Pass it on

New work sheds light on the molecular signals that help mobile DNA elements spread in bacteria.
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In fluorescent pink, individual bacteria in which ICEclc has taken over. Image credit: Carraro et al. (CC BY 4.0)

Mobile DNA elements are pieces of genetic material that can jump from one bacterium to another, and even across species. They are often useful to their host, for example carrying genes that allow bacteria to resist antibiotics.

One example of bacterial mobile DNA is the ICEclc element. Usually, ICEclc sits passively within the bacterium’s own DNA, but in a small number of cells, it takes over, hijacking its host to multiply and to get transferred to other bacteria. Cells that can pass on the elements cannot divide, and so this ability is ultimately harmful to individual bacteria. Carrying ICEclc can therefore be positive for a bacterium but passing it on is not in the cell’s best interest. On the other hand, mobile DNAs like ICEclc have evolved to be disseminated as efficiently as possible. To shed more light on this tense relationship, Carraro et al. set out to identify the molecular mechanisms ICEclc deploys to control its host.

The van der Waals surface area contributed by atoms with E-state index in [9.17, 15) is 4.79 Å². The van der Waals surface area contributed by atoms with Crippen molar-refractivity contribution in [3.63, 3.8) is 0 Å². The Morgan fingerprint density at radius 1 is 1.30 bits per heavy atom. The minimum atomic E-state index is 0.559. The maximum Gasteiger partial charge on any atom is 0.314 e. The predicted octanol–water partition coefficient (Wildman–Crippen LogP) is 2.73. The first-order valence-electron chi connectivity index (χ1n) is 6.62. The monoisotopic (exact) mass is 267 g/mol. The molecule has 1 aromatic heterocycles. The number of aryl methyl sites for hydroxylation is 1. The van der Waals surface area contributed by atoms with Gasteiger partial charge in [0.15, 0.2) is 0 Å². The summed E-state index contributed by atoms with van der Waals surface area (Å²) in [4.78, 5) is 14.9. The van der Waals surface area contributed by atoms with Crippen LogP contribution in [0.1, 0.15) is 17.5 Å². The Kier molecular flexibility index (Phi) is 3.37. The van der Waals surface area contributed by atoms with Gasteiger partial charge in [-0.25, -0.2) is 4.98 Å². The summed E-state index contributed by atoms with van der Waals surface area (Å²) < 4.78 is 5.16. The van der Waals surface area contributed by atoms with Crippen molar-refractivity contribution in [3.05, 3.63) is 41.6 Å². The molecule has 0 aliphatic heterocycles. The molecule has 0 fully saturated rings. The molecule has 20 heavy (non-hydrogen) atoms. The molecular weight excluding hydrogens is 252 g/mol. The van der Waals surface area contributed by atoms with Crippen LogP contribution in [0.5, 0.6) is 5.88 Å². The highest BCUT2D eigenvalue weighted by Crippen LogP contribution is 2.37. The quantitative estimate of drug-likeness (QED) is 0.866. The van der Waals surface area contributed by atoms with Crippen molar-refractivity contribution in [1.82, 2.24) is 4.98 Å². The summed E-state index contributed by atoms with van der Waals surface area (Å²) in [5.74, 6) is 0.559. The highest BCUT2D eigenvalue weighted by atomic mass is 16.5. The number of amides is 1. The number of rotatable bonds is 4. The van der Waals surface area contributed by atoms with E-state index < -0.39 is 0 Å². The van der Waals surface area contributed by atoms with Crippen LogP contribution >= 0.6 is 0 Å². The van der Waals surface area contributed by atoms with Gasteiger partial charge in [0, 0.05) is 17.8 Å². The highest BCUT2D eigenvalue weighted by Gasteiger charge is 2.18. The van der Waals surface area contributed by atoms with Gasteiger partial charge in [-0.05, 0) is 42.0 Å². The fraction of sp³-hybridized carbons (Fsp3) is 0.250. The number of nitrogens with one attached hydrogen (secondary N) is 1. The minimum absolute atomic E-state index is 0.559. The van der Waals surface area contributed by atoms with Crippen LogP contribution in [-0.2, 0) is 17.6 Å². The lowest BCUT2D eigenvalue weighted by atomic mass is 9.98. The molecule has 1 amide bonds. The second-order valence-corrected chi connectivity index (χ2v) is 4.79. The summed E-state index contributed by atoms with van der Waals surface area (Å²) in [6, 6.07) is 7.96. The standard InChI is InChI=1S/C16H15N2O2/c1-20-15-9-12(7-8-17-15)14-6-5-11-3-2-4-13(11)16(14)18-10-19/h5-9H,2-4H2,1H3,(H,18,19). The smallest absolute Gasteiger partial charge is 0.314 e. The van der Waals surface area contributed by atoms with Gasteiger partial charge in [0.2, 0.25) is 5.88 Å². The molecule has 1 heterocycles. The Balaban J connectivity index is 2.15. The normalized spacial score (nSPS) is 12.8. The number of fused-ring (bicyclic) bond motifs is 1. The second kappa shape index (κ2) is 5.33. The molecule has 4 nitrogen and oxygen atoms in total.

Experiments using mutant bacteria revealed that for ICEclc to successfully take over the cell, a number of proteins needed to be produced in the correct order. In particular, a protein called BisDC triggers a mechanism to make more of itself, creating a self-reinforcing ‘feedback loop’.

Mathematical simulations of the feedback loop showed that it could result in two potential outcomes for the cell. In most of the ‘virtual cells’, ICEclc ultimately remained passive; however, in a few, ICEclc managed to take over its hosts. In this case, the feedback loop ensured that there was always enough BisDC to maintain ICEclc’s control over the cell. Further analyses suggested that this feedback mechanism is also common in many other mobile DNA elements, including some that help bacteria to resist drugs.

These results are an important contribution to understand how mobile DNAs manipulate their bacterial host in order to propagate and disperse. In the future, this knowledge could help develop new strategies to combat the spread of antibiotic resistance.